The percentage of higher-income persons who consumed diet drinks on a given day was greater than that of lower-income persons. A total of 18.3% of children and adolescents living in households with income at or above 350% of the poverty line consumed diet drinks, compared with 11.5% of those living between 130% and 350% of the poverty line, and 8.0% of those living below 130% of the poverty line. A similar pattern was observed for adults: Although 32.6% of adults living at or above 350% of the poverty line consumed diet drinks, only 20.1% of those living between 130% and 350% of the poverty line, and 12.2% of those living below 130% of the poverty line, consumed diet drinks.

Summary:

Overall, the percentage consuming diet drinks was higher among females compared with males. Diet drink consumption differed by age, race and ethnicity, and income. For example, the percentage of non-Hispanic white children and adults who consumed diet drinks was higher than those for non-Hispanic black and Hispanic children and adults, and the percentage of higher-income persons who consumed diet drinks was higher than that for lower-income persons.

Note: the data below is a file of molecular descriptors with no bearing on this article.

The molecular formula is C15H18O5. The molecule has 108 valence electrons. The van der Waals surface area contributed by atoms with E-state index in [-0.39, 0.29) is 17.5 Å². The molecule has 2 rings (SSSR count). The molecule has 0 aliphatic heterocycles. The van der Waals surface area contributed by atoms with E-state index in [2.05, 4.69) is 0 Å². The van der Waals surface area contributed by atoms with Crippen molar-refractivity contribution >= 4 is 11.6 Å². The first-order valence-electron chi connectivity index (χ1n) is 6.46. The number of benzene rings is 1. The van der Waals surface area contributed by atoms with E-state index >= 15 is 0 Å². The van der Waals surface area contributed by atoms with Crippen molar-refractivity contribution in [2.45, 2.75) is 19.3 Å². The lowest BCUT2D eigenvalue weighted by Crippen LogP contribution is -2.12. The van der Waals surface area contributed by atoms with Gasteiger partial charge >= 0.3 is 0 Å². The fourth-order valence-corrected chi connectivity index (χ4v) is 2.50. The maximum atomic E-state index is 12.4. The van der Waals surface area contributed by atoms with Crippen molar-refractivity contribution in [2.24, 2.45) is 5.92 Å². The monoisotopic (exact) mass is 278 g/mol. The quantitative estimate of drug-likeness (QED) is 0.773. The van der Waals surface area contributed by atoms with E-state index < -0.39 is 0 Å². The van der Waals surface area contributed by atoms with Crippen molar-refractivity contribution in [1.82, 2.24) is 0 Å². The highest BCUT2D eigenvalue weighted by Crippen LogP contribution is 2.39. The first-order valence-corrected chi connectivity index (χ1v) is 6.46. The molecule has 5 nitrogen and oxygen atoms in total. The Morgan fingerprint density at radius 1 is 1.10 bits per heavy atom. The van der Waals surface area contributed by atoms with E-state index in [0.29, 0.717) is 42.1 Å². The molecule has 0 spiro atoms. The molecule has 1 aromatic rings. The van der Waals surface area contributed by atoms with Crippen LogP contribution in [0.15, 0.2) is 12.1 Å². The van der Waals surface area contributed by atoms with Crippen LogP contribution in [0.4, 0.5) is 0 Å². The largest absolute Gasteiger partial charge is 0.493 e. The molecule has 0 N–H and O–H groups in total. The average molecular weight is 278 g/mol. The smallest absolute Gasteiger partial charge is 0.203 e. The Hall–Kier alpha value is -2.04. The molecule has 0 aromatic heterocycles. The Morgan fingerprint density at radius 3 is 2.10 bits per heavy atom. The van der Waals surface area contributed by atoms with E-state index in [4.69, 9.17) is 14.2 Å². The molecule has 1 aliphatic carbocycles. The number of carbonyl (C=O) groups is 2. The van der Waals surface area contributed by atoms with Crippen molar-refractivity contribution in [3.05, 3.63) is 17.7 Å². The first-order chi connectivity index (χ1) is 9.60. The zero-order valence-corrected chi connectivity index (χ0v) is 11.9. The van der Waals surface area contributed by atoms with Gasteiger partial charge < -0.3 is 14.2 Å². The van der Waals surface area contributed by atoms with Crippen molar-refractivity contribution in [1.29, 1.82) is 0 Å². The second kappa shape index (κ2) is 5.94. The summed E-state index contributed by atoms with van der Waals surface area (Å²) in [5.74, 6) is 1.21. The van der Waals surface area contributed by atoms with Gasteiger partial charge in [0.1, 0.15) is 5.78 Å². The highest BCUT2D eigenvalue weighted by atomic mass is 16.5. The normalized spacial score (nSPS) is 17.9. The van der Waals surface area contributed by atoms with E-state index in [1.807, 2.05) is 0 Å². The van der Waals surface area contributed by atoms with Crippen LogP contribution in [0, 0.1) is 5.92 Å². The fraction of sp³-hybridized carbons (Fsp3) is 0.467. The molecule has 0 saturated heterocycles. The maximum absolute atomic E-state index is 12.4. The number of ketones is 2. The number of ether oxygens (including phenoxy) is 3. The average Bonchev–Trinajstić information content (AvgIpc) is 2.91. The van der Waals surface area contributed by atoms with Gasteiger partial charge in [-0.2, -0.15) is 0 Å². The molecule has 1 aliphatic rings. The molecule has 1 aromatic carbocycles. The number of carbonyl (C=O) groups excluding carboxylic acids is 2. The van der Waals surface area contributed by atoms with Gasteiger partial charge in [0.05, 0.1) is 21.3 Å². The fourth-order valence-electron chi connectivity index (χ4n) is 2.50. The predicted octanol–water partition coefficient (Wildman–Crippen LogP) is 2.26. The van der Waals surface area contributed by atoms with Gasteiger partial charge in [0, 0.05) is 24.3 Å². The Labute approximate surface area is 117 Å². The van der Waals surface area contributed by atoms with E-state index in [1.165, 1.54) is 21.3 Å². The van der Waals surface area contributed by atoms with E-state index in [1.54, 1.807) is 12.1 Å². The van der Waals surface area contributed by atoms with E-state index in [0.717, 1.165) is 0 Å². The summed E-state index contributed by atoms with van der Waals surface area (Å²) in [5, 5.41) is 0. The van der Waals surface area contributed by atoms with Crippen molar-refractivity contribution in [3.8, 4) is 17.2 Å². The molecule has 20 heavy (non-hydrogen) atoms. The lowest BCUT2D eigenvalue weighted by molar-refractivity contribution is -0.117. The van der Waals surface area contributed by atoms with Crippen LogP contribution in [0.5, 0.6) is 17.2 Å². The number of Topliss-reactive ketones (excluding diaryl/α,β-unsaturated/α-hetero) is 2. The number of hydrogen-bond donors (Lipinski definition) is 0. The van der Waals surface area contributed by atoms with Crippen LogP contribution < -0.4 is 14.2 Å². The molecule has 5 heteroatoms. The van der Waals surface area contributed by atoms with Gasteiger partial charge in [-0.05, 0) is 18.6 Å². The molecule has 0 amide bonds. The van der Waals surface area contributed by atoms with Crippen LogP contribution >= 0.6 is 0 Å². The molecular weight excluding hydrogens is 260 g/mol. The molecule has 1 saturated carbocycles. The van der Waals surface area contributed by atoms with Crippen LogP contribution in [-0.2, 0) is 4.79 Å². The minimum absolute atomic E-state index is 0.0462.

The percentage of females and males who consumed diet drinks increased between 1999 and 2010 and was mirrored by a decrease in consumption of added sugar calories in regular soda over a similar time period. These results suggest that sugar drinks may have been replaced with diet drinks during that time.